I - Environmental policy of the European Union
Environmental policy is a relatively recent EUpolicy area. Environmental protection was not mentioned in the Treaty of Rome (1958), and it was not until 1972 that the first of a series of...
... Internal and external policy of KZ
Kazakhstan is a secular democratic, lawful and social state. The Constitution declares the principle of a unitary state with a presidential form of government.
A president of the RK is the Head of State, its top official, who defines domestic and foreign policies of the country and represents Kazakhstan within the country and in international relations. He is a symbol and guarantor of the people’s unity and state power, the freedoms and rights of citizens. Under the constitutional law, the President is elected based on the universal, equal and direct elective franchise, through a secret vote for a term of the seven years.
The Parliament of KZ is the supreme representative body of the country, which performs legislative functions. The Parliament consists of 2 chambers: the Senate and the Majilis, which operate on a standing basis. The Senate is made up of deputies who are elected, two from each region, the cities of republican importance and the capital of the country at a joint meeting of deputies of representative bodies from these administrative units. Deputies are elected on an indirect elective franchise, through a secret ballot. Half of the deputies elected are reelected every two years. Seven deputies of the Senate are appointed by the President of the country for the term of the Senate’s authority. The last convocation was elected...
...of your product in both Italy and Denmark. I will guide you through your legal rights under EU law in order to eliminate these complications, or to at least comprehend them.
Facts of the case
As the product contains fat busting molecules it must be sold only through registered dietary clinics. This rule was made by the Italian government as it believes it contains the potential for abuse from young people with eating disorders.
Can the Italian government limit the sale of your product to its registered dietary clinics?
The rule stipulated in article 34 of the TFEU, is that there shall be no quantitative restriction or measures having equivalent effect on imports between member states. Article 36 however allows countries to apply restrictions on imports on grounds of public health. These rules have further been clarified through case law, in the Cassis de Dijon judgment1 and the Keck judgment2. The Cassis De Dijon judgment brought about two concepts, the first being that in-distinctively applicable measures can be justified if proportional to protect public health. The other concept it brings about is mutual recognition, the idea that if a product is lawfully manufactured and sold in one member state, then it should be recognized in any other member state. The Keck judgement stipulated that the selling arrangements of a state are not in breach of EUinternal market law, as long as they affect the sale...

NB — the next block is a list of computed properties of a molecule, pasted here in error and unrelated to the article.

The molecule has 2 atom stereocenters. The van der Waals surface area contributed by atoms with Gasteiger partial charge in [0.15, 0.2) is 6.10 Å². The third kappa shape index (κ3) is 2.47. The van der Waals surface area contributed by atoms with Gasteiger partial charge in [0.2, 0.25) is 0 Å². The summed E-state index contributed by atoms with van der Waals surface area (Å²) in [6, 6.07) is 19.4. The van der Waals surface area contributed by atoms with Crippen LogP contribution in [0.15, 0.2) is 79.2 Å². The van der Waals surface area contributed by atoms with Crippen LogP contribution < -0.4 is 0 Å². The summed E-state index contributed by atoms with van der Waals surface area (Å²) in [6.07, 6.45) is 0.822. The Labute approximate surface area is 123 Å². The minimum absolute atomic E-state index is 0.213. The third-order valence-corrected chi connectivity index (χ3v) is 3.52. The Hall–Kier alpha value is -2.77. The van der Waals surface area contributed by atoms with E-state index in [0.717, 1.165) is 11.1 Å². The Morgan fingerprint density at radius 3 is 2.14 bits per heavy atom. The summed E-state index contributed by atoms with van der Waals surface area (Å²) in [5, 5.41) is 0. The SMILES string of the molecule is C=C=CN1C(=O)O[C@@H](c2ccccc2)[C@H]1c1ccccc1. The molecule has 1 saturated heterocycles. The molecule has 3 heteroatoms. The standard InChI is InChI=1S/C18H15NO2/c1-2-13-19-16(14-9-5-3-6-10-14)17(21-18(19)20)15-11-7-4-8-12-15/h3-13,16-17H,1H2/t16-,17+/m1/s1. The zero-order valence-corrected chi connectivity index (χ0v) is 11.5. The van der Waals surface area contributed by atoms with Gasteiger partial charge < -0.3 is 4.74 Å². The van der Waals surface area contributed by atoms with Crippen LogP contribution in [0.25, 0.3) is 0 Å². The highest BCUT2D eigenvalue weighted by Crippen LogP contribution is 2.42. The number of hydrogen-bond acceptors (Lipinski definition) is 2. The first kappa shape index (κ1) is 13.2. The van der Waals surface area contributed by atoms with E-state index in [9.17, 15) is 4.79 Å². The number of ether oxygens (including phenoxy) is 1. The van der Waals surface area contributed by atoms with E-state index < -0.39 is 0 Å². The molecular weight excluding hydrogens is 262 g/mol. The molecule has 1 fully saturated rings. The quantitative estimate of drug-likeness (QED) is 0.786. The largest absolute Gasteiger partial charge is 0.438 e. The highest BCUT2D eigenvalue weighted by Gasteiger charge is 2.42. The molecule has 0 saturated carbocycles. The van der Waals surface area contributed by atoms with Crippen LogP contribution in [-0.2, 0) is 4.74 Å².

...monetary policy in the euro area and in the US. Of course there are differences between the two areas, but there are also important similarities. This comparison can help us understand the reasons behind their differences and may provide some useful insights into the institutional implications for euro area monetary policy in the future. I will structure my remarks around three themes: the policy goals of the two monetary unions, their organization, and the monetary policy decision-making process in each system.
Goals and philosophy
Let’s begin by comparing the goals or mandates of the Eurosystem and the Federal Reserve System. In Europe the primary focus of monetary policy is to maintain price stability. In contrast, the Fed has multiple objectives for monetary policy. Their goals are to achieve maximum employment, stable prices and moderate long-term interest rates. An important explanation for their different mandates can be found by looking at their economic histories.
In Europe, monetary union is the most recent step in an ongoing process of political and economic integration. The hyperinflation experienced in the first half of last century in some European countries, in particular in Germany, has played an important role in ensuring that European monetary policy is focussed on price stability.
Their experiences in Europe contrasts with those in the...